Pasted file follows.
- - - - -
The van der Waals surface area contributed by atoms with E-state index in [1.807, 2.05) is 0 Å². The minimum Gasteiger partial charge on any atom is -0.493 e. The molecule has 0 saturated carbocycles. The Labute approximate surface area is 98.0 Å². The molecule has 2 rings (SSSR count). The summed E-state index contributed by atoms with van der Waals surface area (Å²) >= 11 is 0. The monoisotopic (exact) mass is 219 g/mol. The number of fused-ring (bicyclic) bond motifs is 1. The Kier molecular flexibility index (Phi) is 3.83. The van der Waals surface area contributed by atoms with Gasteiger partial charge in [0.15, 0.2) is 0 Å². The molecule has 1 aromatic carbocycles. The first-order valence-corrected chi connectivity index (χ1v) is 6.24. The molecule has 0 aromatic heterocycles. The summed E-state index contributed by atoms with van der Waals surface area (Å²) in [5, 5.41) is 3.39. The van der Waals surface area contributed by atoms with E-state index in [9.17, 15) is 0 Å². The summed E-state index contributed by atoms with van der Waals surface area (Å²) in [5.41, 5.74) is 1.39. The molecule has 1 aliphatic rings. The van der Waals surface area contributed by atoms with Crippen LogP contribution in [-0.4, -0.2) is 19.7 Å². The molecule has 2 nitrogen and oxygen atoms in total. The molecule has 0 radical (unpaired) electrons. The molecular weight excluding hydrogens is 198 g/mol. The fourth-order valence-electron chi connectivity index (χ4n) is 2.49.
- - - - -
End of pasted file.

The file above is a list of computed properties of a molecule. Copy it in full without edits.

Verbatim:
The van der Waals surface area contributed by atoms with E-state index in [1.807, 2.05) is 0 Å². The minimum Gasteiger partial charge on any atom is -0.493 e. The molecule has 0 saturated carbocycles. The Labute approximate surface area is 98.0 Å². The molecule has 2 rings (SSSR count). The summed E-state index contributed by atoms with van der Waals surface area (Å²) >= 11 is 0. The monoisotopic (exact) mass is 219 g/mol. The number of fused-ring (bicyclic) bond motifs is 1. The Kier molecular flexibility index (Phi) is 3.83. The van der Waals surface area contributed by atoms with Gasteiger partial charge in [0.15, 0.2) is 0 Å². The molecule has 1 aromatic carbocycles. The first-order valence-corrected chi connectivity index (χ1v) is 6.24. The molecule has 0 aromatic heterocycles. The summed E-state index contributed by atoms with van der Waals surface area (Å²) in [5, 5.41) is 3.39. The van der Waals surface area contributed by atoms with E-state index in [9.17, 15) is 0 Å². The summed E-state index contributed by atoms with van der Waals surface area (Å²) in [5.41, 5.74) is 1.39. The molecule has 1 aliphatic rings. The van der Waals surface area contributed by atoms with Crippen LogP contribution in [-0.4, -0.2) is 19.7 Å². The molecule has 2 nitrogen and oxygen atoms in total. The molecule has 0 radical (unpaired) electrons. The molecular weight excluding hydrogens is 198 g/mol. The fourth-order valence-electron chi connectivity index (χ4n) is 2.49.